US 4551056 A
This disclosure concerns an automatic handrail for a platform lift which automatic handrail is pivoted along one side of the foldable platform along an axis perpendicular to that of the hinge of the platform for oscillating movement from an inoperative position parallel to the plane of the platform when the platform is in its vertical inoperative position, into a vertical operative position in a plane orthogonal to the plane of the platform when the platform is in its horizontal operative position. This movement of the handrail is affected by an oscillating cam arm anchored to the pivotal connection of the reciprocating motor for oscillating the platform, which cam arm engages a cam plate mounted on the side of the pivoted handrail. The handrail is normally urged into its inoperative position parallel to the plane of the platform by a resilient means. A stop may be provided for limiting the movement of the handrail into its vertical operative position.
1. An automatic handrail for a foldable lift platform comprising:
(A) a lift platform hinged along one side thereof for oscillatable movement from a vertical inoperative position to a horizontal operative position, and vice versa;
(B) reciprocal motor means having its operative means pivotally journalled to said platform along an axis parallel to the axis of said hinge for oscillating said platform;
(C) a cam arm attached to said pivotally journalled motor operative means for oscillation with the movement of said platform;
(D) a handrail means in a plane having a shaft along its lower side journalled to said platform along an axis orthogonal to the axis of said hinge for said platform for oscillating movement from an inoperative position in a plane parallel to the plane of said platform when said platform is in its vertical inoperative position to an operative horizontal position in a plane orthogonal to the plane of said platform when said platform is in its horizontal operative position, and vice versa;
(E) resilient means normally urging said handrail means into its inoperative position parallel to the plane of said platform, and
(F) cam plate means on said handrail means for engagement by said cam arm for moving said handrail means into its vertical operative position against the action of said resilient means when said platform is moved into its horizontal operative position.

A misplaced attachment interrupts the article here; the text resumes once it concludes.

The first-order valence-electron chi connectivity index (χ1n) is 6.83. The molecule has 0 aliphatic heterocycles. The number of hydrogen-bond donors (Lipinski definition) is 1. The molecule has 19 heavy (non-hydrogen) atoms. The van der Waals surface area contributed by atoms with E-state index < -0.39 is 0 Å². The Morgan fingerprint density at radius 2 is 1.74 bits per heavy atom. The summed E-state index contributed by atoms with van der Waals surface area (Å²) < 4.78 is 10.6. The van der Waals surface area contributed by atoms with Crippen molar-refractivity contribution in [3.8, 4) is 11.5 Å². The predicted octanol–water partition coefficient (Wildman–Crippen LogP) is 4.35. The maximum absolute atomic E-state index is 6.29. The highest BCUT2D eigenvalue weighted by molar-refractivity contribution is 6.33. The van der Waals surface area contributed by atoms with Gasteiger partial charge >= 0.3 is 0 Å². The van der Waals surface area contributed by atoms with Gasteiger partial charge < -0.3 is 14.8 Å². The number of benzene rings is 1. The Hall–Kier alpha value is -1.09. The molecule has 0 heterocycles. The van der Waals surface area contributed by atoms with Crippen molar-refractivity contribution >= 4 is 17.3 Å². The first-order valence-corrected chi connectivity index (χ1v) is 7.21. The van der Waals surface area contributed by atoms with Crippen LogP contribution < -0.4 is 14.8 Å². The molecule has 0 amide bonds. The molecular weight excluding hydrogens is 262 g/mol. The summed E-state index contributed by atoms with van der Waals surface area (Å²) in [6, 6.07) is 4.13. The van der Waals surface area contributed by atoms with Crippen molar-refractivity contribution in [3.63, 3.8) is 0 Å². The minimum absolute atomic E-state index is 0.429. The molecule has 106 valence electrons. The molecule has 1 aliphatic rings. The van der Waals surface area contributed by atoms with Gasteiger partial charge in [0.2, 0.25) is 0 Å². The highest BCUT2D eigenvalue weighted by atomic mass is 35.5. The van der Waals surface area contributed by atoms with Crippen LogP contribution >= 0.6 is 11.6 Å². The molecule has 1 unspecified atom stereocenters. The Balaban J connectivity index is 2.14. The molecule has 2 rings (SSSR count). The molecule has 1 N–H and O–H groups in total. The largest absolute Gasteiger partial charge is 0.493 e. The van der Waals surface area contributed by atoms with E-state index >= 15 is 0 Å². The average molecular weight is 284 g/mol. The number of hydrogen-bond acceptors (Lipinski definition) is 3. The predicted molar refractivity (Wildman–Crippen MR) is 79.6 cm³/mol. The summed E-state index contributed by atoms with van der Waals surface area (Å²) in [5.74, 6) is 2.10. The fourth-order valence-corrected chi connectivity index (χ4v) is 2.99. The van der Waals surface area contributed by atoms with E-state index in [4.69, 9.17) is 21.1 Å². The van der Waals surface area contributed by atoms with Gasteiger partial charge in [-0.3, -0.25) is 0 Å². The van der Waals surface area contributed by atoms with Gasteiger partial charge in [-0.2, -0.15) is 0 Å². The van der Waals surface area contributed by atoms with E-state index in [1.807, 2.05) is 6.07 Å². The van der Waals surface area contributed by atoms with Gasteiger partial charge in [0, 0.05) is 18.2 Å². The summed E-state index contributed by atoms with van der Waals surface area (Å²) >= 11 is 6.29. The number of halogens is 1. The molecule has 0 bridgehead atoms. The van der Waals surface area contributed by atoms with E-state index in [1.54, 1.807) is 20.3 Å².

2. An automatic handrail according to claim 1 including a stop means on said platform for limiting the movement of said handrail means in its vertical position.
3. An automatic handrail according to claim 1 wherein said shaft on said handrail means is journalled along one side of said platform.
4. An automatic handrail according to claim 1 wherein said resilient means comprises a helical spring around said shaft of said handrail means.
5. An automatic handrail according to claim 1 wherein said cam plate means has a wavy surface.
6. An automatic handrail according to claim 1 wherein said cam arm has an arcuate outer edge.
7. In a foldable lift platform having a reciprocating motor means for pivoting said platform along one edge thereof from a vertical inoperative position to a horizontal operative position and vice versa, and having an oscillatable shaft parallel to the axis of pivot of said platform and journalled in said platform, which shaft is anchored to the end of said reciprocating motor means and rotates in its journal in said platform during movement of said platform about said pivotal axis of said platform, the improvement comprising an automatic handrail for said platform which pivots around an axis orthogonal to the pivotal axis of said platform, said handrail and its operating mechanism comprising:
(A) an axle journalled in said platform orthogonal to said pivoting axis of said platform;
(B) a handrail and support fixed to said axle for movement from an inoperative position parallel to the plane of said platform when said platform is in its vertical inoperative position to an operative vertical position orthogonal to the plane of said platform when said platform is in its horizontal operative position, and vice versa;
(C) resilient means for normally urging said handrail and support into its inoperative position, and
(D) cooperating cam means comprising a plate on said handrail support and on said shaft for urging said handrail and support into its vertical operative position against the urging of said resilient means as the platform is moved from its inoperative vertical to its operative horizontal position.